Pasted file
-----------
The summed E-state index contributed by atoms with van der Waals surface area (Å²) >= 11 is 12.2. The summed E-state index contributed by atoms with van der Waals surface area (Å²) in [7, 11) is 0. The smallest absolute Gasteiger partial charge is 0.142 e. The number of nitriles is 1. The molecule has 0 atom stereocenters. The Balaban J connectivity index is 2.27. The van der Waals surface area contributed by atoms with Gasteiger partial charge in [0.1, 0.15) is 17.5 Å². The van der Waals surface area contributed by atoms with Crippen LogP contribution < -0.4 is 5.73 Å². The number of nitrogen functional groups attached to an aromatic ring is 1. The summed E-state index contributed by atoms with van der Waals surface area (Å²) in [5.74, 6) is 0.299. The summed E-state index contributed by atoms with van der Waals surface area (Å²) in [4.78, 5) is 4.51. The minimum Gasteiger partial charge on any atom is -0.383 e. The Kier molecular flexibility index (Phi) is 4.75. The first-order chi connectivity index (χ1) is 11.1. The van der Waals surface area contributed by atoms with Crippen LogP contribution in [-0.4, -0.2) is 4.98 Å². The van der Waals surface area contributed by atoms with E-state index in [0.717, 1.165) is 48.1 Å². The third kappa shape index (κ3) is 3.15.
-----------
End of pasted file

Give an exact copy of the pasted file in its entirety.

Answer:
The summed E-state index contributed by atoms with van der Waals surface area (Å²) >= 11 is 12.2. The summed E-state index contributed by atoms with van der Waals surface area (Å²) in [7, 11) is 0. The smallest absolute Gasteiger partial charge is 0.142 e. The number of nitriles is 1. The molecule has 0 atom stereocenters. The Balaban J connectivity index is 2.27. The van der Waals surface area contributed by atoms with Gasteiger partial charge in [0.1, 0.15) is 17.5 Å². The van der Waals surface area contributed by atoms with Crippen LogP contribution < -0.4 is 5.73 Å². The number of nitrogen functional groups attached to an aromatic ring is 1. The summed E-state index contributed by atoms with van der Waals surface area (Å²) in [5.74, 6) is 0.299. The summed E-state index contributed by atoms with van der Waals surface area (Å²) in [4.78, 5) is 4.51. The minimum Gasteiger partial charge on any atom is -0.383 e. The Kier molecular flexibility index (Phi) is 4.75. The first-order chi connectivity index (χ1) is 11.1. The van der Waals surface area contributed by atoms with Crippen LogP contribution in [-0.4, -0.2) is 4.98 Å². The van der Waals surface area contributed by atoms with E-state index in [0.717, 1.165) is 48.1 Å². The third kappa shape index (κ3) is 3.15.